Young Linden Hills environmentalist leads on soil

Felix Malcolm-Manzoni, 9, urges focus on carbon sequestration

Nine-year-old Felix Malcolm-Manzoni
Nine-year-old Felix Malcolm-Manzoni explained to attendees of a Linden Hills environmental workshop how carbon dioxide emissions contribute to climate change and how agricultural practices such as rotational grazing and using natural fertilizer can help curb emissions. Photo by Isaiah Rustad

A Linden Hills fourth grader is at the forefront of efforts to convince neighbors that healthy soil can help reduce carbon emissions and curb climate change.

Felix Malcolm-Manzoni, 9, is working with Ginny Halloran of the Linden Hills environment and sustainability committee to maintain a demonstration site near 44th & York.

The duo are tending to two plots of native plants, shrubs and grasses on the site, which is owned by the city. The native plants have deeper roots and store more carbon in the ground than turfgrasses or other traditional yard plants, helping to reduce emissions.

On Oct. 17, Felix and Halloran were among the featured speakers at a “young environmentalist” workshop that touched on these benefits and highlighted the importance of healthy soil.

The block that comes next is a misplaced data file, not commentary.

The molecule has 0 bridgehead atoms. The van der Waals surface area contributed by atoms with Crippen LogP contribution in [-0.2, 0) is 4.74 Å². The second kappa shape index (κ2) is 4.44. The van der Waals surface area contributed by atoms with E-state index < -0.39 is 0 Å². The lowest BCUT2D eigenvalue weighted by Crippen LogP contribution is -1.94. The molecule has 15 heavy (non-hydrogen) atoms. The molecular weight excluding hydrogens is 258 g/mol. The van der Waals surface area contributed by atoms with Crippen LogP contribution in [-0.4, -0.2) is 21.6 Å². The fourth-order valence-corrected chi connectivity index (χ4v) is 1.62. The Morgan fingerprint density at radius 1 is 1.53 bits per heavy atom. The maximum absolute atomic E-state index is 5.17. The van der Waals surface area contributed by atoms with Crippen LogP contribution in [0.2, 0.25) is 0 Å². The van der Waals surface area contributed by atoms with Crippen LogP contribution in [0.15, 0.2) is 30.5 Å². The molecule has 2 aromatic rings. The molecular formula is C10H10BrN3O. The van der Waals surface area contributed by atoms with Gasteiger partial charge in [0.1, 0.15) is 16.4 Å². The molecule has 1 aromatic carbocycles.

“Native plants are important not only for pollinators,” Felix told the crowd of over 25 people, but they can also help reduce carbon emissions.

“The universe beneath our feet is teeming with life,” Halloran added.

Halloran’s interest in soil as a means to curbing climate change began after she attended a MN350 workshop on regenerative agriculture. In 2019, she and the environmental and sustainability committee received a grant from the Linden Hills neighborhood organization to plant native grasses and plants on the bare ground at the site near 44th & York. They also hosted workshops to explain to residents the benefits of healthy soil.

This year, the committee planted native grasses and plants on a second plot adjacent to the original site. Felix connected with Halloran in early July when he and his mother, Carla Manzoni, walked by the site. The next week, he began helping Halloran tend to the plots, and he continued doing so throughout the summer and into the fall.

Halloran said she could tell that Felix was excited about tending to the plots, adding that she was impressed with his vocabulary when it came to soil biology. She said she doesn’t think the Oct. 17 workshop would have happened without him.

At the workshop, Felix explained to the attendees how carbon dioxide emissions contribute to climate change and how agricultural practices such as rotational grazing and using natural fertilizer can help curb emissions. Shona Snater of the nonprofit Land Stewardship Project explained how healthy soil acts as a sponge, filtering out pollutants and keeping in water to prevent runoff.

Additionally, Halloran ran through practices that people can take in their own yards to increase the health of their soils, such as using compost, not using herbicides and pesticides and avoiding tilling.

In an interview, she said that actions such as these could have a big impact.

“If you really let nature be the lead, it’s going to come up with the right solutions,” she said. “It’s just that as humans, we have a hard time making that happen.”